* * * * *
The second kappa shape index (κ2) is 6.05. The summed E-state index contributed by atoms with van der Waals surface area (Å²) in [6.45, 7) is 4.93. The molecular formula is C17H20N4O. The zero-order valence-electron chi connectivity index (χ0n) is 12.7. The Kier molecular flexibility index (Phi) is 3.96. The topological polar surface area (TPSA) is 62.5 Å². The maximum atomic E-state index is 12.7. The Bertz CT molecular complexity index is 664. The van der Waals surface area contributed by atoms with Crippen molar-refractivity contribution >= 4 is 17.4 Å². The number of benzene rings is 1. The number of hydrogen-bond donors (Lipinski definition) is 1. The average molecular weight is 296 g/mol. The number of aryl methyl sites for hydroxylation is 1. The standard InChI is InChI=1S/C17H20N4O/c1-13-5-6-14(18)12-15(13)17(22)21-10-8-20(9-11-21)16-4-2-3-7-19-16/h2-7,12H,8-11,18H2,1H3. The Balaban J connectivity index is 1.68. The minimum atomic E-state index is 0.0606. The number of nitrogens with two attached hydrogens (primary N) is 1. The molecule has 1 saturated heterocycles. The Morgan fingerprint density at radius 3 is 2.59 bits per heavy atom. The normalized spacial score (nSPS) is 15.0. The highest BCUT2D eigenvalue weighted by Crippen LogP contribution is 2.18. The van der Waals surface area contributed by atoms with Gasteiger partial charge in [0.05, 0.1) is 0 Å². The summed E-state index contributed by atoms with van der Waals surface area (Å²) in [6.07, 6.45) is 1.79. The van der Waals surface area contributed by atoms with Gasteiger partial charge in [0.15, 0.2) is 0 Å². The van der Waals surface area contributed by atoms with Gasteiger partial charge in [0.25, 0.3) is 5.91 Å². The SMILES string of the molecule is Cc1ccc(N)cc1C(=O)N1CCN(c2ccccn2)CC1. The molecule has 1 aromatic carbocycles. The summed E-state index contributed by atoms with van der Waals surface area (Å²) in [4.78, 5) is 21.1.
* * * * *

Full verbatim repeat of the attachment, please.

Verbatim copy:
The second kappa shape index (κ2) is 6.05. The summed E-state index contributed by atoms with van der Waals surface area (Å²) in [6.45, 7) is 4.93. The molecular formula is C17H20N4O. The zero-order valence-electron chi connectivity index (χ0n) is 12.7. The Kier molecular flexibility index (Phi) is 3.96. The topological polar surface area (TPSA) is 62.5 Å². The maximum atomic E-state index is 12.7. The Bertz CT molecular complexity index is 664. The van der Waals surface area contributed by atoms with Crippen molar-refractivity contribution >= 4 is 17.4 Å². The number of benzene rings is 1. The number of hydrogen-bond donors (Lipinski definition) is 1. The average molecular weight is 296 g/mol. The number of aryl methyl sites for hydroxylation is 1. The standard InChI is InChI=1S/C17H20N4O/c1-13-5-6-14(18)12-15(13)17(22)21-10-8-20(9-11-21)16-4-2-3-7-19-16/h2-7,12H,8-11,18H2,1H3. The Balaban J connectivity index is 1.68. The minimum atomic E-state index is 0.0606. The number of nitrogens with two attached hydrogens (primary N) is 1. The molecule has 1 saturated heterocycles. The Morgan fingerprint density at radius 3 is 2.59 bits per heavy atom. The normalized spacial score (nSPS) is 15.0. The highest BCUT2D eigenvalue weighted by Crippen LogP contribution is 2.18. The van der Waals surface area contributed by atoms with Gasteiger partial charge in [0.05, 0.1) is 0 Å². The summed E-state index contributed by atoms with van der Waals surface area (Å²) in [6.07, 6.45) is 1.79. The van der Waals surface area contributed by atoms with Gasteiger partial charge in [0.15, 0.2) is 0 Å². The van der Waals surface area contributed by atoms with Gasteiger partial charge in [0.25, 0.3) is 5.91 Å². The SMILES string of the molecule is Cc1ccc(N)cc1C(=O)N1CCN(c2ccccn2)CC1. The molecule has 1 aromatic carbocycles. The summed E-state index contributed by atoms with van der Waals surface area (Å²) in [4.78, 5) is 21.1.